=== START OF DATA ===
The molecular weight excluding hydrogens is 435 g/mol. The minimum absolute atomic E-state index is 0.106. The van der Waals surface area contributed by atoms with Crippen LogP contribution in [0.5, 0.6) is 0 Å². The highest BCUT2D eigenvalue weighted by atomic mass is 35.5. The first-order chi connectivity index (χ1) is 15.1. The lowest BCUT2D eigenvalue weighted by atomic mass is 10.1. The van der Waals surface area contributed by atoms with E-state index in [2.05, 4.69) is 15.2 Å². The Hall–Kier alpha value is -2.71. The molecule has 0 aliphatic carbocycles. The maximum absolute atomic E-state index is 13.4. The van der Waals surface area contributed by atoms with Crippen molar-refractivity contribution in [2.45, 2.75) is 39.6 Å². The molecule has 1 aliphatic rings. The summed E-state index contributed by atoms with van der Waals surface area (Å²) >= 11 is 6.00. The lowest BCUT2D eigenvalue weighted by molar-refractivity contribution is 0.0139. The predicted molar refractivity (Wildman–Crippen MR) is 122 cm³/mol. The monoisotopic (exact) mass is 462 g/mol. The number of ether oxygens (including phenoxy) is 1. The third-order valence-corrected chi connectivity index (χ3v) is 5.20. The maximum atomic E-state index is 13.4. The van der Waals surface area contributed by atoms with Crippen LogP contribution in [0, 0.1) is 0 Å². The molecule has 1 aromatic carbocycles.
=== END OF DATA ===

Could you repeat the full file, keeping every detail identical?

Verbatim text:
The molecular weight excluding hydrogens is 435 g/mol. The minimum absolute atomic E-state index is 0.106. The van der Waals surface area contributed by atoms with Crippen LogP contribution in [0.5, 0.6) is 0 Å². The highest BCUT2D eigenvalue weighted by atomic mass is 35.5. The first-order chi connectivity index (χ1) is 15.1. The lowest BCUT2D eigenvalue weighted by atomic mass is 10.1. The van der Waals surface area contributed by atoms with E-state index in [2.05, 4.69) is 15.2 Å². The Hall–Kier alpha value is -2.71. The molecule has 0 aliphatic carbocycles. The maximum absolute atomic E-state index is 13.4. The van der Waals surface area contributed by atoms with Crippen molar-refractivity contribution in [2.45, 2.75) is 39.6 Å². The molecule has 1 aliphatic rings. The summed E-state index contributed by atoms with van der Waals surface area (Å²) >= 11 is 6.00. The lowest BCUT2D eigenvalue weighted by molar-refractivity contribution is 0.0139. The predicted molar refractivity (Wildman–Crippen MR) is 122 cm³/mol. The monoisotopic (exact) mass is 462 g/mol. The number of ether oxygens (including phenoxy) is 1. The third-order valence-corrected chi connectivity index (χ3v) is 5.20. The maximum atomic E-state index is 13.4. The van der Waals surface area contributed by atoms with Crippen LogP contribution in [0, 0.1) is 0 Å². The molecule has 1 aromatic carbocycles.